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Valencia on Atalanta coach coronavirus admission: He put numerous people at risk

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Valencia have criticised Atalanta coach Gian Piero Gasperini for taking charge of his side's Champions League round-of-16 return leg on March 10 despite suffering from symptoms of the coronavirus.

Gasperini told Gazzetta dello Sport that he has since tested positive from an antibodies test and he "felt terrible" while in Valencia and "didn't look well while on the bench [during the game]."

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The 62-year-old added: "It was the 10th of March and the following two nights I hardly slept. I felt like I was in pieces....I thought if I go to hospital, what will happen to me?"

Valencia said in a statement they were shocked that if Gasperini knowingly had symptoms of the virus, as he claimed that he did at the time, that the coach did not take "preventative measures, thus putting at risk many people during his trip and stay in the city."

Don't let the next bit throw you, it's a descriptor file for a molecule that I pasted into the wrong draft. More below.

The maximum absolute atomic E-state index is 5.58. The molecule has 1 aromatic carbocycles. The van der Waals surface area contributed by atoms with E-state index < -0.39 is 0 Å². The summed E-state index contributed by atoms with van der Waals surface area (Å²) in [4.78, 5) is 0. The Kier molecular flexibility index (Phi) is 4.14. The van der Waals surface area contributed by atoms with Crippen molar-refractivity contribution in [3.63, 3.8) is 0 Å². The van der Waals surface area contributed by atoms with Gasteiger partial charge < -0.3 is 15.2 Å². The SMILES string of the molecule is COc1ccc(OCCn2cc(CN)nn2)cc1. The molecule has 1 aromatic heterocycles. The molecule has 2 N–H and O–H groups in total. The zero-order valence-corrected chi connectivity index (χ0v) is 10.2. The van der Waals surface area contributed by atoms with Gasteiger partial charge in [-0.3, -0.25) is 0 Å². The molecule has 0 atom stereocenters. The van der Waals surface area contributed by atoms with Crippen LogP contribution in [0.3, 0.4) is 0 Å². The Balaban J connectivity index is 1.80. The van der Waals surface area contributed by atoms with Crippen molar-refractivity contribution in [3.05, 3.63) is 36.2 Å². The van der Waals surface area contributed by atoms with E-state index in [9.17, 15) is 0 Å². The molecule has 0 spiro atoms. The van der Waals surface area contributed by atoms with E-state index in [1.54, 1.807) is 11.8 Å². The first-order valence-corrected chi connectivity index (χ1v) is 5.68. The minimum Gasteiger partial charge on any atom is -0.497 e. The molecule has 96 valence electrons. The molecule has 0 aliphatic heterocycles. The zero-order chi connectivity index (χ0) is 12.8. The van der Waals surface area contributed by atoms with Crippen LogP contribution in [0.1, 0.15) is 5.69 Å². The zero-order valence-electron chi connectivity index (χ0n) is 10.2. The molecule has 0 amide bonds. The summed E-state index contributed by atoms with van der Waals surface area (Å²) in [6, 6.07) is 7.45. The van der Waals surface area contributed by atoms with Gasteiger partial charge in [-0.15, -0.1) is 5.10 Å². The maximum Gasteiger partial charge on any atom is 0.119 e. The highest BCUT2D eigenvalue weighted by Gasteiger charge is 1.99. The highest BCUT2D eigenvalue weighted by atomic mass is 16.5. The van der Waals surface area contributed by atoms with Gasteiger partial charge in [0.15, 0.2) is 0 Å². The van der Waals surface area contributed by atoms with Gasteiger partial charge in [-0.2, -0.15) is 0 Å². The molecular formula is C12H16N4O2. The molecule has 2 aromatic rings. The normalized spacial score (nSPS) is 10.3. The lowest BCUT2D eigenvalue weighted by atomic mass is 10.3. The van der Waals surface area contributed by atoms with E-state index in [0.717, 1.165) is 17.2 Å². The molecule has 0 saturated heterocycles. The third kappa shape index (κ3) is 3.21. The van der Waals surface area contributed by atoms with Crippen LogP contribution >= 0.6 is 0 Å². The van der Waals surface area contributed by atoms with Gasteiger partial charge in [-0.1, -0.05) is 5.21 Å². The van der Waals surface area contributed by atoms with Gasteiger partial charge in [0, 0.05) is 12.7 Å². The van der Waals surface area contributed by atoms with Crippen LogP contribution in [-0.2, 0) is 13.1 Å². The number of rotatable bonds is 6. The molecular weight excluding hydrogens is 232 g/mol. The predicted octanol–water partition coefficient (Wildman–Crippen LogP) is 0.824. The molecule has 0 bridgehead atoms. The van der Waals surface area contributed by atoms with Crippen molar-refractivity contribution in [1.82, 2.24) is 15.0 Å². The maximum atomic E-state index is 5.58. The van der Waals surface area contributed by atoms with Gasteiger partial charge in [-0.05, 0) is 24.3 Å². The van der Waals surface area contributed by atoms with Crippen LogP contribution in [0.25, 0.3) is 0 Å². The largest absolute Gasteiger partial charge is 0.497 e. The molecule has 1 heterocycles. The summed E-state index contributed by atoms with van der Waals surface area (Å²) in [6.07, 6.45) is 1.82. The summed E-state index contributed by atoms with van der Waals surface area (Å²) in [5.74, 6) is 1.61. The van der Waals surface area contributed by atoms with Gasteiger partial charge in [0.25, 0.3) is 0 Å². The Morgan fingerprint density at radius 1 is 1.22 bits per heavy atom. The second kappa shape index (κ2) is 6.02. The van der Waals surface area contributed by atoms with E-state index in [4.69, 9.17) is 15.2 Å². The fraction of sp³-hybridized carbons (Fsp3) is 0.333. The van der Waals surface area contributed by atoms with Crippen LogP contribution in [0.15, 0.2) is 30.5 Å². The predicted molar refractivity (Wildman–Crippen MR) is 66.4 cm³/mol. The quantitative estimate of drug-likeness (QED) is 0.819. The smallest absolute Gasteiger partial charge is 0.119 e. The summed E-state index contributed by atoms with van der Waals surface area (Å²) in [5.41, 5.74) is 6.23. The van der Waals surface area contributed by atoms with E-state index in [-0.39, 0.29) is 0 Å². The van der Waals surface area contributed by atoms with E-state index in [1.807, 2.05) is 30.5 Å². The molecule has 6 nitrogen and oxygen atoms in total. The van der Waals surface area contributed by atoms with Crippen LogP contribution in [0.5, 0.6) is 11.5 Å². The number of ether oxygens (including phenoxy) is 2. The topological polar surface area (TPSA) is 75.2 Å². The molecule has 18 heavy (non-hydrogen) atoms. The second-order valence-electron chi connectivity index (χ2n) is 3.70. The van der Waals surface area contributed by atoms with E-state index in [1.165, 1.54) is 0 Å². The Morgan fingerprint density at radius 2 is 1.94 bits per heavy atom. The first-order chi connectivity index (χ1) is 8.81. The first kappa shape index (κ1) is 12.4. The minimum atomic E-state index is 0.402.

"Such actions, if this was the case, would have put at risk numerous people during the trip to -- and stay in -- Valencia," added the statement.

"It should be remembered that this game was held behind closed doors amidst strict safety measures... to prevent the risk of COVID-19 contagion, precisely due to the presence of persons from an area already publicly classified as 'at risk'."

The return leg was played behind closed doors at Valencia's Mestalla stadium, as per the recommendations of the Spanish health authorities after 468 people had already died across Lombardy, the Italian region containing Bergamo and also Milan.

Atalanta, based in Bergamo, had travelled to Valencia with a 4-1 lead from the first leg, which was played in Milan's San Siro on February 19 in front of 44,236 fans. The match was later considered by health experts "a biological bomb."

Six days after the match, Valencia announced that more than a third of their playing and backroom staff had tested positive for the coronavirus, with all cases asymptomatic.

Information from Reuters was included in this report.